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October 11, 1965

Rheumatic Fever: Diagnosis, Management and Prevention

Author Affiliations

New Haven, Conn

JAMA. 1965;194(2):212-213. doi:10.1001/jama.1965.03090150104047

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Rheumatic fever has been intensively studied clinically over the last half-century. Because of the sequelae of heart valvular scarring and because children are so prominently affected, the disease has commanded exceptional attention from clinical investigators. Since streptococcal infections are important in the pathogenesis of rheumatic fever, microbiologists have joined the effort in recent years. From this intensive clinical and microbiological research has emerged a remarkably complete documentation of the natural history of rheumatic fever, with statistical-clinical correlation of events from the onset of the inciting streptococcal pharyngitis to the progress of the valvular heart disease.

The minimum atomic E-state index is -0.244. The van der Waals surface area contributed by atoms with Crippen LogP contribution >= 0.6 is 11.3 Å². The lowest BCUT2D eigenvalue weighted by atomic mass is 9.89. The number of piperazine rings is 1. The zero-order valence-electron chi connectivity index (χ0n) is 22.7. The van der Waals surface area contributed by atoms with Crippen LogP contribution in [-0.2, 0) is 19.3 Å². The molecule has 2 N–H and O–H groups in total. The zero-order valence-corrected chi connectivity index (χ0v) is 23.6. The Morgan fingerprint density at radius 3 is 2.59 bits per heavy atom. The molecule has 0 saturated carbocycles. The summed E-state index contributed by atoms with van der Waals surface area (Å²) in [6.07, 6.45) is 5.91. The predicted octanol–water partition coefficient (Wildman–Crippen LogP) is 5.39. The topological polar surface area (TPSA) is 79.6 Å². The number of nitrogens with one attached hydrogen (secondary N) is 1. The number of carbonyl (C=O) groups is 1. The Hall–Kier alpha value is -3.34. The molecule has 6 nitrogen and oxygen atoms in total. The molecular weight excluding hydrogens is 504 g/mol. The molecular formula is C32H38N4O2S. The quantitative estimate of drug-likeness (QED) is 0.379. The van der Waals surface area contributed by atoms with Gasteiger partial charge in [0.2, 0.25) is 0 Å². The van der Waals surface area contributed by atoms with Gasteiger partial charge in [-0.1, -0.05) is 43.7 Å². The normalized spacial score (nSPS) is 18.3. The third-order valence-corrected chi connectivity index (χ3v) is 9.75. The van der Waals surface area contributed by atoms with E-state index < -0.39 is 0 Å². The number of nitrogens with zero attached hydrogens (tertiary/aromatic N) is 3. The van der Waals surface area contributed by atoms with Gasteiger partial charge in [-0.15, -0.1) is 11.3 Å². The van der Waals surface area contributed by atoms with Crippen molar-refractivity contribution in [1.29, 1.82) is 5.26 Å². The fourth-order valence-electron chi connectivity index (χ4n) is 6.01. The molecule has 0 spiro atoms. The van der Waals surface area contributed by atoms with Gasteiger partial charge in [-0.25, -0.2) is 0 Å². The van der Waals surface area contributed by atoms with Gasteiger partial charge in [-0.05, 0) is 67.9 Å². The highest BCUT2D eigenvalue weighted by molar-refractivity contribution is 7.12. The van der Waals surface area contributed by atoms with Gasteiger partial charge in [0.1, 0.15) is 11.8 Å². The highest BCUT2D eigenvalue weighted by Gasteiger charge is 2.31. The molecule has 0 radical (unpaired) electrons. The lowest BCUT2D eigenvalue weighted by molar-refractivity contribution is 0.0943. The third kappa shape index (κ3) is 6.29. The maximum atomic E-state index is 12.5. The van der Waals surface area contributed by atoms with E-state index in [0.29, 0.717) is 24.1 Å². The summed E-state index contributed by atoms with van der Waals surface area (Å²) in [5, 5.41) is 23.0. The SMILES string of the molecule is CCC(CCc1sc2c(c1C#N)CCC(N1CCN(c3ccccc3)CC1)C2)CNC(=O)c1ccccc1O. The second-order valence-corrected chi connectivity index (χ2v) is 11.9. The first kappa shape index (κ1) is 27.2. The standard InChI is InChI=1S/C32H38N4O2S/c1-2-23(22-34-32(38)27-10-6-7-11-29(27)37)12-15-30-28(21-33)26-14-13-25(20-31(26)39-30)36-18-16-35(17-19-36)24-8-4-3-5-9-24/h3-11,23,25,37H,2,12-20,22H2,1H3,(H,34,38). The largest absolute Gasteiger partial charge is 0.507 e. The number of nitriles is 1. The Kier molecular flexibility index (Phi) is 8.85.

Drs. Markowitz and Kuttner have done a remarkable job of synthesizing from many publications a composite picture of rheumatic fever. Their work is not simply scholarly but reflects their years of clinical experience, contemplation and research in rheumatic fever and poststreptococcal disease states.

The writing is that of the seasoned and experienced physician, answering the

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